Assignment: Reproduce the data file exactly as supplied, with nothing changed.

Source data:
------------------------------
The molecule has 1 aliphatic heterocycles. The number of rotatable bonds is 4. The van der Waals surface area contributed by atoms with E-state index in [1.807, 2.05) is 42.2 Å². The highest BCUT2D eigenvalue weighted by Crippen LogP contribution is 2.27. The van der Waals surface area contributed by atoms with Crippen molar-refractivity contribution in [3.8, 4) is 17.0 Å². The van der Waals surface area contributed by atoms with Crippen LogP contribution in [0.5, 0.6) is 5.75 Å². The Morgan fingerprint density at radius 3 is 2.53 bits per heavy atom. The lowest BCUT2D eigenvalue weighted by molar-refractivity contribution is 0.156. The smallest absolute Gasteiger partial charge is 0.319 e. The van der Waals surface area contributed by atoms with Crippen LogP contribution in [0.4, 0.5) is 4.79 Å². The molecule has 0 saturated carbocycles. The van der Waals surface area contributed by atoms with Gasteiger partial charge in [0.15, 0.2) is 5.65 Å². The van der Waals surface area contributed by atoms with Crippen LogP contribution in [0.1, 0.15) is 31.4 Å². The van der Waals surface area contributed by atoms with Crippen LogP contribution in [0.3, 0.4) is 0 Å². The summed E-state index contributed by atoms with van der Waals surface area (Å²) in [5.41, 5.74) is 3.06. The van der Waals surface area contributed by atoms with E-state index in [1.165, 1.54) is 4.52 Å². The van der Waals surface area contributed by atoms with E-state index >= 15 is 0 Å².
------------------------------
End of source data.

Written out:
The molecule has 1 aliphatic heterocycles. The number of rotatable bonds is 4. The van der Waals surface area contributed by atoms with E-state index in [1.807, 2.05) is 42.2 Å². The highest BCUT2D eigenvalue weighted by Crippen LogP contribution is 2.27. The van der Waals surface area contributed by atoms with Crippen molar-refractivity contribution in [3.8, 4) is 17.0 Å². The van der Waals surface area contributed by atoms with Crippen LogP contribution in [0.5, 0.6) is 5.75 Å². The Morgan fingerprint density at radius 3 is 2.53 bits per heavy atom. The lowest BCUT2D eigenvalue weighted by molar-refractivity contribution is 0.156. The smallest absolute Gasteiger partial charge is 0.319 e. The van der Waals surface area contributed by atoms with Crippen LogP contribution in [0.4, 0.5) is 4.79 Å². The molecule has 0 saturated carbocycles. The van der Waals surface area contributed by atoms with Gasteiger partial charge in [0.15, 0.2) is 5.65 Å². The van der Waals surface area contributed by atoms with Crippen LogP contribution in [0.1, 0.15) is 31.4 Å². The van der Waals surface area contributed by atoms with Crippen LogP contribution in [0.3, 0.4) is 0 Å². The summed E-state index contributed by atoms with van der Waals surface area (Å²) in [5.41, 5.74) is 3.06. The van der Waals surface area contributed by atoms with E-state index in [1.165, 1.54) is 4.52 Å². The van der Waals surface area contributed by atoms with E-state index >= 15 is 0 Å².